An odd ball day, alright. I am preparing to drive down to see my elderly shrink when she calls to cancel the appointment saying she must go to the hospital because she just received a call about a friend who had to go to the emergency room. She reassured me she was not the one sick and said she would get back in touch later in the day. But she didn’t.
Then as I am pulling out of the Blockbuster Parking Lot I get a call from Brother Dave who has been contacted by hospital authorities saying that Joan wants to be resuscitated should she “code.” But the doctors want her DoNotResuscitate because resuscitating her, in light of her overall condition, would probably kill her. Talk about your experiential paradox! When being saved is going to kill you, the end has probably come.
So I went through the Tingle family trust for what must be the 1000thnt time looking for language governing the situation. I couldn’t find the material I needed, so I called Joan’s lawyer, and the lawyer’s secretary faxed the language to David and sister-in-law, Teresa. This language appoints Brother David the guardian of Joan’s physical being, and in the document, signed by Joan and signed by the lawyer, she indicated that she did not want to be resuscitated. So Teresa faxed these materials to the hospital authorities. Have not heard about the response to that.
I called the hospital to speak with a doctor or a nurse about Joan’s condition. I was transferred five times, and then the call got dropped. With surprising calm I called again and this time get Joan’s nurse who can’t really tell me anything—I mean who knows what is happening exactly— but says Joan’s condition is the same as the day before. Stable? I ask. You could call it that, somewhat ambiguously she replied.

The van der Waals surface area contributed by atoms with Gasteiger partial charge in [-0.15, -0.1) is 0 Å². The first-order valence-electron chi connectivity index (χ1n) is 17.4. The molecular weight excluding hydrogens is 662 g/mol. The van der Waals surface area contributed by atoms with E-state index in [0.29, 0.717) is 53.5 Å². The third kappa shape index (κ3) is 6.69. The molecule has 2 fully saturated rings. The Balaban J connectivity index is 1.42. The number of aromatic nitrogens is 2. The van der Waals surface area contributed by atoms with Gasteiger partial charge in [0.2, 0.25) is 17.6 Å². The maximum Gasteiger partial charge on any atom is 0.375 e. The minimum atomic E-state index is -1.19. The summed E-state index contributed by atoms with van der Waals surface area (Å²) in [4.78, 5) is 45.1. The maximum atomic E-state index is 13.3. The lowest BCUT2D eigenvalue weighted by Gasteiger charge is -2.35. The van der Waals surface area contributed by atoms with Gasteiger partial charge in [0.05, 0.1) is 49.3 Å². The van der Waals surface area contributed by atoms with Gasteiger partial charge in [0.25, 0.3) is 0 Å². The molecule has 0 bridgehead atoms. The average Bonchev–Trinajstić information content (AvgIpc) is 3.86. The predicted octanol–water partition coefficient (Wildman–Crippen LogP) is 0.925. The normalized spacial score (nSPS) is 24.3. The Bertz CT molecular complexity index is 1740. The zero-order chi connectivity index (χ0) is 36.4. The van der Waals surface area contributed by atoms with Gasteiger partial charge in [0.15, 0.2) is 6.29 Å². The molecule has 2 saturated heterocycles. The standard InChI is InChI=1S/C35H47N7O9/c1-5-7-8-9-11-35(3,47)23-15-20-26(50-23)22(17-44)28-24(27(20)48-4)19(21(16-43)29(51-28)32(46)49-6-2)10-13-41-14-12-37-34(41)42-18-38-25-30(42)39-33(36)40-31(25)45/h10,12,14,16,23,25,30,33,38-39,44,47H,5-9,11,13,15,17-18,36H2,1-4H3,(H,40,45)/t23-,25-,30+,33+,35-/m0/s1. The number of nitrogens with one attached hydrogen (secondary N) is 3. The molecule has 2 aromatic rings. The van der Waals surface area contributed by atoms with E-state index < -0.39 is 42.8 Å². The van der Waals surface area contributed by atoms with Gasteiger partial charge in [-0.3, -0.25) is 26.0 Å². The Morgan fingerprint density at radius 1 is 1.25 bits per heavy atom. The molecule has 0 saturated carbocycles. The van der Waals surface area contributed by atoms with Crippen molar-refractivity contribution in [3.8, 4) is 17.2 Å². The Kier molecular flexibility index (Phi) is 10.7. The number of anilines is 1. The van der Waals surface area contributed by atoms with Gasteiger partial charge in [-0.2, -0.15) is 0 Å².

I spoke with Joan for seconds. I could barely hear what she said. I don’t think she knew who I was, but did know I was a relative. She asked if Dan was walking yet. This indicates she is aware something happened to Dan but really not what. Then she complained at not having received some jello or something like that, something she was supposed to get to eat, but didn’t. Then all was silence; then she started talking again, but about what I couldn’t tell since I believe she was talking with the nurse because the nurse came back on and I said goodbye to her.
Then Joan’s case worker called. I had forgotten I had left a message for her. She seemed like a nice person. I said I wanted her to know that to a man—and we were all men—the Tingle brothers do not favor having Joan resuscitated especially if it would kill her. I said I wanted her to know that, and she asked had I let the doctors know, and I said I had said it to everyone I had spoken with, and that my sister in law was faxing documents to that effect.
Sort of pisses me off though to think that we must pay 100 day co-pay for the hospital room AND a hundred and fifty a day to reserve Joan’s room at the place where she was before the hospital should she recover. Damn I never thought it would cost so much just for a person to take up space. And empty space at that.